These are unprecedented times, and the role of media to tell and record the story of South Africa as it develops is more important than ever. But it comes at a cost. Advertisers are cancelling campaigns, and our live events have come to an abrupt halt. Our income has been slashed.

The Mail & Guardian is a proud news publisher with roots stretching back 35 years. We’ve survived thanks to the support of our readers, we will need you to help us get through this.

To help us ensure another 35 future years of fiercely independent journalism, please subscribe.

Mmanaledi Mataboge
Guest Author

Inside Facebook’s big bet on Africa

New undersea cables will massively increase bandwidth to the continent

No back to school for teachers just yet

Last week the basic education minister was adamant that teachers will return to school on May 25, but some provinces say not all Covid-19 measures are in place to prevent its spread

Engineering slips out of gear at varsity

Walter Sisulu University wants to reprioritise R178-million that it stands to give back to treasury after failing to spend it

Lockdown relief scheme payouts to employees tops R14-billion

Now employers and employees can apply to the Unemployment Insurance Fund for relief scheme payments

Press Releases

Covid-19: Eased lockdown and rule of law Webinar

If you are arrested and fined in lockdown, you do get a criminal record if you pay the admission of guilt fine

Covid-19 and Frontline Workers

Who is caring for the healthcare workers? 'Working together is how we are going to get through this. It’s not just a marathon, it’s a relay'.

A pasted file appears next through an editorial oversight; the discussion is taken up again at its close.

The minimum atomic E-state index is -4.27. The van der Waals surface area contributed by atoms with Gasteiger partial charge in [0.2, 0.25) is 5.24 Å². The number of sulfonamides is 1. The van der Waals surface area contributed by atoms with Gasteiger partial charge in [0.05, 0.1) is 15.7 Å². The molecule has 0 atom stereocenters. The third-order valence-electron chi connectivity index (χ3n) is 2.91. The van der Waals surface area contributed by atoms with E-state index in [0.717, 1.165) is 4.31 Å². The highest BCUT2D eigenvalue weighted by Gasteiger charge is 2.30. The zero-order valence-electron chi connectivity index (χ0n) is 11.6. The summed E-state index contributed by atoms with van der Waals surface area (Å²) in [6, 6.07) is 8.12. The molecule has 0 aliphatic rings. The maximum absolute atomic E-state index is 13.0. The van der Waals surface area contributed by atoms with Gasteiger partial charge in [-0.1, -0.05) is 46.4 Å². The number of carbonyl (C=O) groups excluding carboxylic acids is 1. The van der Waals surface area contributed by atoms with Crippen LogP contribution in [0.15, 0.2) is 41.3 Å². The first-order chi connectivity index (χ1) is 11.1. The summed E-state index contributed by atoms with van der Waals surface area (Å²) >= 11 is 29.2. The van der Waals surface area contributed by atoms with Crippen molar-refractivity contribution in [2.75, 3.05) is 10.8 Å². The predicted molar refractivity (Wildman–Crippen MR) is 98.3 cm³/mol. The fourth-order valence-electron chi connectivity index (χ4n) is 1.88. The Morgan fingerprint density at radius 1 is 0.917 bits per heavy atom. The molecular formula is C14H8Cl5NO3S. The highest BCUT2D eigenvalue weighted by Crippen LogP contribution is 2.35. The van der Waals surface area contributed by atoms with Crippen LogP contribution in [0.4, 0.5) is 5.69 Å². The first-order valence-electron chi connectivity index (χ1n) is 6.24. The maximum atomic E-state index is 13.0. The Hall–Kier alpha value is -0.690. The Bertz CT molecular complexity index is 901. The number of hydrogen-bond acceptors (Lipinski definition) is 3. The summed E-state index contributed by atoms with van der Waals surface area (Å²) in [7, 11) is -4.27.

PPS webinar Part 2: Small business, big risk

The risks that businesses face and how they can be dealt with are something all business owners should be well acquainted with

Call for applications for the position of GCRO executive director

The Gauteng City-Region Observatory is seeking to appoint a high-calibre researcher and manager to be the executive director and to lead it

DriveRisk stays safe with high-tech thermal camera solution

Itec Evolve installed the screening device within a few days to help the driver behaviour company become compliant with health and safety regulations

Senwes launches Agri Value Chain Food Umbrella

South African farmers can now help to feed the needy by donating part of their bumper maize crop to delivery number 418668

Ethics and internal financial controls add value to the public sector

National treasury is rolling out accounting technician training programmes to upskill those who work in its finance units in public sector accounting principles

Lessons from South Korea for Africa’s development

'Leaders can push people through, through their vision and inspiration, based on their exemplary actions'

The best local and international journalism

handpicked and in your inbox every weekday